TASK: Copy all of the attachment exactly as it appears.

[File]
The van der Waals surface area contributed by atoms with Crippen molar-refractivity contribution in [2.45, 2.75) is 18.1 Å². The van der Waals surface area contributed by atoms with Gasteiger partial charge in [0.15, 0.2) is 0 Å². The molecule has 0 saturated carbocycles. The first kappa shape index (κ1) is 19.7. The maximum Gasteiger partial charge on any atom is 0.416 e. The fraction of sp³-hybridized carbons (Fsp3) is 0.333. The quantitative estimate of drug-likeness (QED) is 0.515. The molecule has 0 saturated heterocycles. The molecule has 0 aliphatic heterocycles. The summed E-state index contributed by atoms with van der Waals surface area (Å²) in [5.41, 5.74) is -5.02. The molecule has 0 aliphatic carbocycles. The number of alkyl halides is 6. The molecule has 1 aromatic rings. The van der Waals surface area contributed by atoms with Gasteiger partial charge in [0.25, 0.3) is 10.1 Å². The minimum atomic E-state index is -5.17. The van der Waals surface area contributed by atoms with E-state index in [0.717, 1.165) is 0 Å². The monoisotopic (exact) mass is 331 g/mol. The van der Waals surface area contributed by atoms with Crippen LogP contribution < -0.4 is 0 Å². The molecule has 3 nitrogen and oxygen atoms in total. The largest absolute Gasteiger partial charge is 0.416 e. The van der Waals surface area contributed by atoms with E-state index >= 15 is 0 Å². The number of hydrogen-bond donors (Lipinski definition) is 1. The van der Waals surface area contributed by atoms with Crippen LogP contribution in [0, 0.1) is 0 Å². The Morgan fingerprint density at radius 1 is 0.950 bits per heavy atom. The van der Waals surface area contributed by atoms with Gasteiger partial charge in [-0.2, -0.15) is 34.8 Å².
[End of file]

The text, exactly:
The van der Waals surface area contributed by atoms with Crippen molar-refractivity contribution in [2.45, 2.75) is 18.1 Å². The van der Waals surface area contributed by atoms with Gasteiger partial charge in [0.15, 0.2) is 0 Å². The molecule has 0 saturated carbocycles. The first kappa shape index (κ1) is 19.7. The maximum Gasteiger partial charge on any atom is 0.416 e. The fraction of sp³-hybridized carbons (Fsp3) is 0.333. The quantitative estimate of drug-likeness (QED) is 0.515. The molecule has 0 saturated heterocycles. The molecule has 0 aliphatic heterocycles. The summed E-state index contributed by atoms with van der Waals surface area (Å²) in [5.41, 5.74) is -5.02. The molecule has 0 aliphatic carbocycles. The number of alkyl halides is 6. The molecule has 1 aromatic rings. The van der Waals surface area contributed by atoms with Gasteiger partial charge in [0.25, 0.3) is 10.1 Å². The minimum atomic E-state index is -5.17. The van der Waals surface area contributed by atoms with E-state index in [0.717, 1.165) is 0 Å². The monoisotopic (exact) mass is 331 g/mol. The van der Waals surface area contributed by atoms with Crippen LogP contribution < -0.4 is 0 Å². The molecule has 3 nitrogen and oxygen atoms in total. The largest absolute Gasteiger partial charge is 0.416 e. The van der Waals surface area contributed by atoms with E-state index >= 15 is 0 Å². The number of hydrogen-bond donors (Lipinski definition) is 1. The van der Waals surface area contributed by atoms with Crippen LogP contribution in [0, 0.1) is 0 Å². The Morgan fingerprint density at radius 1 is 0.950 bits per heavy atom. The van der Waals surface area contributed by atoms with Gasteiger partial charge in [-0.2, -0.15) is 34.8 Å².